Kenley Jansen, Dodgers bullpen hold on for walk-off win over Texas Rangers

Dodgers bullpen puts together two perfect innings to keep L.A. in the game against Texas, come out on top

On Thursday night, the Dodgers commemorated Mike Marshall's 1974 Cy Young campaign with a celebratory pin. Marshall was the first relief pitcher to win the award, and he did it by appearing in 106 games, pitching more than 208 innings and posting a 2.42 ERA.

It was fitting, then, that the game between the Dodgers and Rangers came down to a battle of the bullpens.

After a pair of stellar performances from the starting pitchers sent the contest into the final two innings in a scoreless tie, it came down to which reliever broke first.

First, Los Angeles sent J.P. Howell to the mound in the top of the eighth. Howell, who has not surrendered a run all month, powered through the bottom two batters of the Texas order for two strikeouts. Then, against leadoff hitter Shin-Soo Choo, Howell worked his way to a 2-2 count before fooling Choo with an 87-mph sinker to strike out the side.

Texas reliever Tanner Scheppers responded with a perfect inning of his own, picking up two Ks and not letting the ball leave the infield.

With an ice-cold offense looking unlikely to push across runs anytime soon, Don Mattingly made the decision to go with his closer, Kenley Jansen, in the top of the ninth of a tied game.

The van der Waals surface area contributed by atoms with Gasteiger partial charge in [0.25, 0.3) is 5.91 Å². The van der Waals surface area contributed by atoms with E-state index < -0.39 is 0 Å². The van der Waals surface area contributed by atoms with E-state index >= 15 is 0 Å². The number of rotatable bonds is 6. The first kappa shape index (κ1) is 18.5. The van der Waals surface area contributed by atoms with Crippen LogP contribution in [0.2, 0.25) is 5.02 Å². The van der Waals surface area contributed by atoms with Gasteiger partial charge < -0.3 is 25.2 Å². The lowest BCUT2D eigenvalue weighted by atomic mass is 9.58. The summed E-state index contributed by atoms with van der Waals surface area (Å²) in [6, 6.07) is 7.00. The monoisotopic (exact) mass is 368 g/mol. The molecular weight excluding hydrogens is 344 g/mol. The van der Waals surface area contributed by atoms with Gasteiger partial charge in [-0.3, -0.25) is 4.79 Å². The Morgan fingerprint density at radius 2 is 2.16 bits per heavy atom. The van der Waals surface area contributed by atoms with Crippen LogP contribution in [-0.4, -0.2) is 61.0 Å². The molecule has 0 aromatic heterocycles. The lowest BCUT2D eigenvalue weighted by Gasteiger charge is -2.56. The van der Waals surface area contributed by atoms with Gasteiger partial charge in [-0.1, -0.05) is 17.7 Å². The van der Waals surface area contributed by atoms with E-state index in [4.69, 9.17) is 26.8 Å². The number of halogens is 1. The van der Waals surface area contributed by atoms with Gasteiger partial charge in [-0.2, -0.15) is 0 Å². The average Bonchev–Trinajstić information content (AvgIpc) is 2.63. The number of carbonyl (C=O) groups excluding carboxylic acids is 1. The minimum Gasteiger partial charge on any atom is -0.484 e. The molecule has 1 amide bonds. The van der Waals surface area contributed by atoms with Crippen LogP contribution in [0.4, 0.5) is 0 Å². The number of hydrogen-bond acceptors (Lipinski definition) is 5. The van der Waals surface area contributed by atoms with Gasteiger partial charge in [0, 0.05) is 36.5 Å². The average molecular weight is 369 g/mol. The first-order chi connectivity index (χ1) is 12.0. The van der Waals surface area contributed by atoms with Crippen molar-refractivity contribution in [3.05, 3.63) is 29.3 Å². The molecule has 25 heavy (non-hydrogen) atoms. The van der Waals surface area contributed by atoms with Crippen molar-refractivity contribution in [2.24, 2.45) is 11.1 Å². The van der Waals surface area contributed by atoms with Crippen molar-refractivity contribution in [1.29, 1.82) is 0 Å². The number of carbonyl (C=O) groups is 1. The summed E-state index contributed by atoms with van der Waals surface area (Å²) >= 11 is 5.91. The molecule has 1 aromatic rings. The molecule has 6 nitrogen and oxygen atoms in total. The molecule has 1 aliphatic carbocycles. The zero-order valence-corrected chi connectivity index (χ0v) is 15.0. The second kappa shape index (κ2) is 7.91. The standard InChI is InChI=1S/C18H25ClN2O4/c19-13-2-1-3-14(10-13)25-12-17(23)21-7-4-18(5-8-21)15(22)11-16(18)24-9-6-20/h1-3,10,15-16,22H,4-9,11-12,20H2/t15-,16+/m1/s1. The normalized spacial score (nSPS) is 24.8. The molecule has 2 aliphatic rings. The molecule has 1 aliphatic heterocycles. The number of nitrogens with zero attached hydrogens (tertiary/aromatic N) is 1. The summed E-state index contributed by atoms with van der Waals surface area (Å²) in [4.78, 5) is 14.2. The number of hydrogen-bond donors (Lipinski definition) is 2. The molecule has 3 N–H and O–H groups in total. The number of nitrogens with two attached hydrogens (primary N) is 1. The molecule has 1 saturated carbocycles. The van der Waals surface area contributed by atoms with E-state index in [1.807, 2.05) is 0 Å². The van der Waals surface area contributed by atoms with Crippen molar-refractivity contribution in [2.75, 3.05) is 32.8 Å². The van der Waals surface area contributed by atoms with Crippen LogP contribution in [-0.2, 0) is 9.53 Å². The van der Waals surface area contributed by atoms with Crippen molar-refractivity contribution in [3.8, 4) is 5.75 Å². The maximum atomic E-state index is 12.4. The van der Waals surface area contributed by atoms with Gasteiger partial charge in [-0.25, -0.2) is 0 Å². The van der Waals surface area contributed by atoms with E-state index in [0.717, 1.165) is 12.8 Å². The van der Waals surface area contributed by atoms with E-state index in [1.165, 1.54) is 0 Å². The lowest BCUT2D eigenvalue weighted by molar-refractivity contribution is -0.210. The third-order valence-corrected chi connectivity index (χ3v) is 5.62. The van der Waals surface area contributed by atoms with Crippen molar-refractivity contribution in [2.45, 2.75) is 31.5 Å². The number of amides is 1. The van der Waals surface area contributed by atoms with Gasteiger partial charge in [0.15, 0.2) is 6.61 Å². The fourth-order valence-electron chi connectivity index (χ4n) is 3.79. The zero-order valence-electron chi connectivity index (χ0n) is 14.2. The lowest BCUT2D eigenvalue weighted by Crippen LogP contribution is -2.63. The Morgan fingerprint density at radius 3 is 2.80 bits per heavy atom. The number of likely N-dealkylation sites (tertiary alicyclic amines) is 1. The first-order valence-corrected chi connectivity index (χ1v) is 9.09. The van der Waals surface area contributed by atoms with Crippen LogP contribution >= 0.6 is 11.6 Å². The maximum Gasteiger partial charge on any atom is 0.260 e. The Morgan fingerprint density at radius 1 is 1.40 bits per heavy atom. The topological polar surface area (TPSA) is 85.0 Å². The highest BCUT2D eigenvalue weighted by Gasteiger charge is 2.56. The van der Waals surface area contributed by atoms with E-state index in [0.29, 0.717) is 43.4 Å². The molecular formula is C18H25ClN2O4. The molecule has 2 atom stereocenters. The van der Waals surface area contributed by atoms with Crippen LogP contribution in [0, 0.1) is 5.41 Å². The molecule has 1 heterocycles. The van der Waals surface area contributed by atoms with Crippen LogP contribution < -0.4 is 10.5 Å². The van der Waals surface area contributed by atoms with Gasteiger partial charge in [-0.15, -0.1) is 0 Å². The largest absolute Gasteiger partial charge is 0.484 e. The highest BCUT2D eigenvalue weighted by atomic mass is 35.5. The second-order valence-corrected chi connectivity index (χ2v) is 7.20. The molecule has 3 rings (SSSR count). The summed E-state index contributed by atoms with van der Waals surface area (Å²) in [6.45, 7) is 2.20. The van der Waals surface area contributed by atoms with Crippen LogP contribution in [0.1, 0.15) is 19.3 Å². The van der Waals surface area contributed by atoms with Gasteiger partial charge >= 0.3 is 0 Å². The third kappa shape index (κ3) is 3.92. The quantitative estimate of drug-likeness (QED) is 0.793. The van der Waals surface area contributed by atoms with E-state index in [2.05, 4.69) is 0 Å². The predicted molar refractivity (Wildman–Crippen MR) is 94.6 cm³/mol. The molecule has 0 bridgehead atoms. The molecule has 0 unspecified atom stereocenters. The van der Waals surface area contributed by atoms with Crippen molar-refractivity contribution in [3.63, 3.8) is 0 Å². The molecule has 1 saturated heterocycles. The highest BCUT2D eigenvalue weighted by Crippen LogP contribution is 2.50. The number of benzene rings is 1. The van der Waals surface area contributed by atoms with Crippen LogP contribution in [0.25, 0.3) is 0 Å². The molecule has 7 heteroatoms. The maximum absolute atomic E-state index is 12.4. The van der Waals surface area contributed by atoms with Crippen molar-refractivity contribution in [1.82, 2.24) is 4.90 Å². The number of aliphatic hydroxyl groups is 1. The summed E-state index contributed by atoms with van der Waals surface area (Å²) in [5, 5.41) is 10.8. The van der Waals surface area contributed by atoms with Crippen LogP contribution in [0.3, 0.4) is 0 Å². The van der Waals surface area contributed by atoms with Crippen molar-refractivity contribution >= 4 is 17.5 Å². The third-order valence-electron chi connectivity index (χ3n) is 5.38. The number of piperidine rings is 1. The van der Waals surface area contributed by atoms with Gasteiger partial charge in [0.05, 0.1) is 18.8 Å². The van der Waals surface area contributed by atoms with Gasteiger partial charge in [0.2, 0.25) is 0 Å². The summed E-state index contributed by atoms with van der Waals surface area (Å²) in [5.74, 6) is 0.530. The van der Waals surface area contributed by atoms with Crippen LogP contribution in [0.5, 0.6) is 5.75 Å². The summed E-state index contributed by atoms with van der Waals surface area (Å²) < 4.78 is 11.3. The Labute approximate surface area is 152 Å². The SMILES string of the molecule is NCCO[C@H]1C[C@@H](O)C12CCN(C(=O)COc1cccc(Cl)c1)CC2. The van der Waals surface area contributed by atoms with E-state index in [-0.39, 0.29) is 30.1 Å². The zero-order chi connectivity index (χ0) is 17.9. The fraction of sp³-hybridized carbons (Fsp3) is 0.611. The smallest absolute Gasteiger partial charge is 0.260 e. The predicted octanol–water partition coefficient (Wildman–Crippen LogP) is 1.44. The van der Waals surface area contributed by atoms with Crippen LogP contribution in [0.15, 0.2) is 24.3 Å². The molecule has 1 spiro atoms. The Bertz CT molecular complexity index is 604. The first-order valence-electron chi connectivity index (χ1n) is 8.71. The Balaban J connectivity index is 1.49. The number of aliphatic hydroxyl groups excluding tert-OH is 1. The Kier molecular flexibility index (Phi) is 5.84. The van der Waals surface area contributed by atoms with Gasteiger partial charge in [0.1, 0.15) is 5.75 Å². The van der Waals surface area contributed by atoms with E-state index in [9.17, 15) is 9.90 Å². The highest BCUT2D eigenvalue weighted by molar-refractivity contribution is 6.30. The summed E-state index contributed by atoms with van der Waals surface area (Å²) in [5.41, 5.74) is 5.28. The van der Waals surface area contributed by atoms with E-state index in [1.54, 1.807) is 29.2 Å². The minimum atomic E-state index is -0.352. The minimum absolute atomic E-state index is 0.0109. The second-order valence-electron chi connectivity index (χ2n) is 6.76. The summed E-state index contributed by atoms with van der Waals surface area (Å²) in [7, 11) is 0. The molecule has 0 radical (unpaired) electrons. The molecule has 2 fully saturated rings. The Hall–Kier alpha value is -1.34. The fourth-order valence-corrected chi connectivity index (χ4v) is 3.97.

With a dearth of save opportunities, Jansen has pitched infrequently this season, and he sits 26th in the majors with nine saves. But he came into the game sharp anyway, inducing a ground ball and striking out two in the heart of the Texas order.

"I just treat a tie like a one-run lead," Jansen said. "In that situation, you basically can't make any mistakes. I try to come in like it’s a one-run lead, save the game and give our guys a chance to win it in the ninth."

Of Jansen's 16 pitches, 14 were cutters, but he still got four swinging strikes as well as two foul balls, something he credits to his improved location from last year.

Finally, in the bottom of the ninth, a closer cracked. Keone Kela, a 22-year-old right-hander with just one save this year, walked the first two batters, got a double play and then flinched ever so slightly when Kike Hernandez faked as if he was heading home from third.

It was Kela's first balk of the year, and the first walk-off balk, or "balk-off," as some were calling it, of 2015.

"It's gotta be frustrating for [Kela]," Jansen said. "But we'll take it. We've been playing some tough games lately, and that’s one thing you want to go your way."

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